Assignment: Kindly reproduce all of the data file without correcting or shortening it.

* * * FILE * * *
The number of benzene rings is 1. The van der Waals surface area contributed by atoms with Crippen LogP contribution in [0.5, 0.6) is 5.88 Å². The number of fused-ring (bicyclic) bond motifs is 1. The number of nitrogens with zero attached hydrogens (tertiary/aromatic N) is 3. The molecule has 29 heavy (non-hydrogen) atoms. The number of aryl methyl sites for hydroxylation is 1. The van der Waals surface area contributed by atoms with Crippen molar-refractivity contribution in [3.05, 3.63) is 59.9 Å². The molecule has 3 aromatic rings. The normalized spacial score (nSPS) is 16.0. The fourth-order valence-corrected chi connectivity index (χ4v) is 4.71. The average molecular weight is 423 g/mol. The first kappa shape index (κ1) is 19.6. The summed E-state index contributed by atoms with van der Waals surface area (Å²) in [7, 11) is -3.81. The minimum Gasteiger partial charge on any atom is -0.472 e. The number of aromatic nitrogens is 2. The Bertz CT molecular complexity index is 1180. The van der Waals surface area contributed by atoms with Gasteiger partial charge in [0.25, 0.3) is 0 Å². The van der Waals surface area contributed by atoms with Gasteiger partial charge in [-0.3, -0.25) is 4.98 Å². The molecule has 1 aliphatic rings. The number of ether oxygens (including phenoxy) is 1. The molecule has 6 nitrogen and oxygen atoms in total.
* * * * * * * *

The number of benzene rings is 1. The van der Waals surface area contributed by atoms with Crippen LogP contribution in [0.5, 0.6) is 5.88 Å². The number of fused-ring (bicyclic) bond motifs is 1. The number of nitrogens with zero attached hydrogens (tertiary/aromatic N) is 3. The molecule has 29 heavy (non-hydrogen) atoms. The number of aryl methyl sites for hydroxylation is 1. The van der Waals surface area contributed by atoms with Crippen molar-refractivity contribution in [3.05, 3.63) is 59.9 Å². The molecule has 3 aromatic rings. The normalized spacial score (nSPS) is 16.0. The fourth-order valence-corrected chi connectivity index (χ4v) is 4.71. The average molecular weight is 423 g/mol. The first kappa shape index (κ1) is 19.6. The summed E-state index contributed by atoms with van der Waals surface area (Å²) in [7, 11) is -3.81. The minimum Gasteiger partial charge on any atom is -0.472 e. The number of aromatic nitrogens is 2. The Bertz CT molecular complexity index is 1180. The van der Waals surface area contributed by atoms with Gasteiger partial charge in [0.25, 0.3) is 0 Å². The van der Waals surface area contributed by atoms with Gasteiger partial charge in [-0.3, -0.25) is 4.98 Å². The molecule has 1 aliphatic rings. The number of ether oxygens (including phenoxy) is 1. The molecule has 6 nitrogen and oxygen atoms in total.